The realization that I may have made the wrong choice at that dance didn’t occur to me until much, much later. Nikki was quick-witted (a Python fan!) and good-hearted, and I’ve reflected more than once that she bore a bit of a resemblance (physically & personality-wise) to the girl I ended up marrying at the end of the decade. Brenda was evidently a bundle of neuroses and a sucking black hole of low self-esteem, who ended up on the nauseating radical plastic-surgery-makeover reality show The Swan many years later. Again, I shit you not. I saw none of that at the time. [Update: Brenda has been in touch with me since this was first posted, and quite rightly reprimanded me for passing judgment in this case. So apologies to her and remember, Gentle Reader, the only truly messed-up person in these scenarios is the Holy Bee himself. And Brenda, WTF are you doing in Corpus Christi, Texas of all places?]
Eight weeks pass for me now like the blink of an eye. Drive to work, work, drive home. Drive to work, work, drive home. Repeat for eight weeks. But those eight weeks in the fall of 1989 felt like a lifetime, and cast a pretty tall shadow over my psyche. December passed in a haze. (That picture of me at the top of this entry? The lopsided Han Solo grin concealed a shattered adolescent heart.)
During that era, every weekday morning for me began with a shower, so I could then blow-dry my unruly hair into submission and freeze-dry it with a blast of hairspray. Drying off in my bedroom, my TV was tuned to the local cable access channel so I could monitor the time and temperature. (I was a bike-rider, so time and temperature were vital info.) The channel used our local Top 40 radio station (Cool 104 FM) as a soundtrack. In the thirty minutes it took me to get ready each morning, I was guaranteed to hear three of the four songs listed above in January 1990, as I got ready for yet another Brenda-less day. When the mist of hairspray cleared, I would grab my jacket, rewind the Heathers or Life of Brian tape that I had fallen asleep to the night before (I found the “Always Look On The Bright Side of Life” song very soothing), and head out the door, determined to win her back or make her sorry she left.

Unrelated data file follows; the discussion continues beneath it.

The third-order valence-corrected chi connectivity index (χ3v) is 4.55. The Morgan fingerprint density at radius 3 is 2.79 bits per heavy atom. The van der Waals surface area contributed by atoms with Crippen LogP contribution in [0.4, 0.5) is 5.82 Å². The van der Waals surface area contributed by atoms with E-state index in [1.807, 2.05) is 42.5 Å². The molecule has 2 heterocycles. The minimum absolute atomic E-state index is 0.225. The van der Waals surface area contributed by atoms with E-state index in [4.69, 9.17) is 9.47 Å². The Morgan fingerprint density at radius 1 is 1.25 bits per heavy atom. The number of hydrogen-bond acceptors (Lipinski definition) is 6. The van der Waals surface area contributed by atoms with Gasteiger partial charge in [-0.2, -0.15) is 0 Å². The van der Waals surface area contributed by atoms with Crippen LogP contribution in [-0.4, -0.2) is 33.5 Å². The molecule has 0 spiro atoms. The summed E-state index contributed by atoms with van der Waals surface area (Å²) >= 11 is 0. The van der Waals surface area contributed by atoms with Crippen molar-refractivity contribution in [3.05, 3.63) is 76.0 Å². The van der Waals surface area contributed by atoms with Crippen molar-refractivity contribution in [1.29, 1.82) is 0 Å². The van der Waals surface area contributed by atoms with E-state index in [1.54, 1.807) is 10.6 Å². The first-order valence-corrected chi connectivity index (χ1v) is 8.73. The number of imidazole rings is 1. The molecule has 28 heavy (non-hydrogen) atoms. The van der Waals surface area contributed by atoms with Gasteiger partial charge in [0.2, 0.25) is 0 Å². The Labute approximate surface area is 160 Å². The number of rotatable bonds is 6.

WH recently said that “Black Velvet” was the worst crime perpetrated on popular music in the last 30 years.
Released in late ’89, but did not gather momentum until the alternative rock boom of late ’91 – early ’92, when I heard it for the first time.
The only thing I knew about Sinead O’Connor in 1990 was that her shaved head was a regular presence on MTV, and a frequent butt of jokes on SNL. I watched her tear up a picture of the Pope on that very same show a few years later, and remembered thinking “Her career is over.” That was a reasonably accurate assessment, at least as far as chart success was concerened. It wasn’t until her role as a swearing, chain-smoking Virgin Mary in Neil Jordan’s The Butcher Boy that I began thinking of her as fairly awesome.
Hip-hop officially became safe and commercialized when my mom acquired a cassette of The Digital Underground’s Sex Packets for her car.
What are they trying to say here?
(Seriously, at the time I didn’t know a double entendre from a double espresso, and even I got the message on this one.)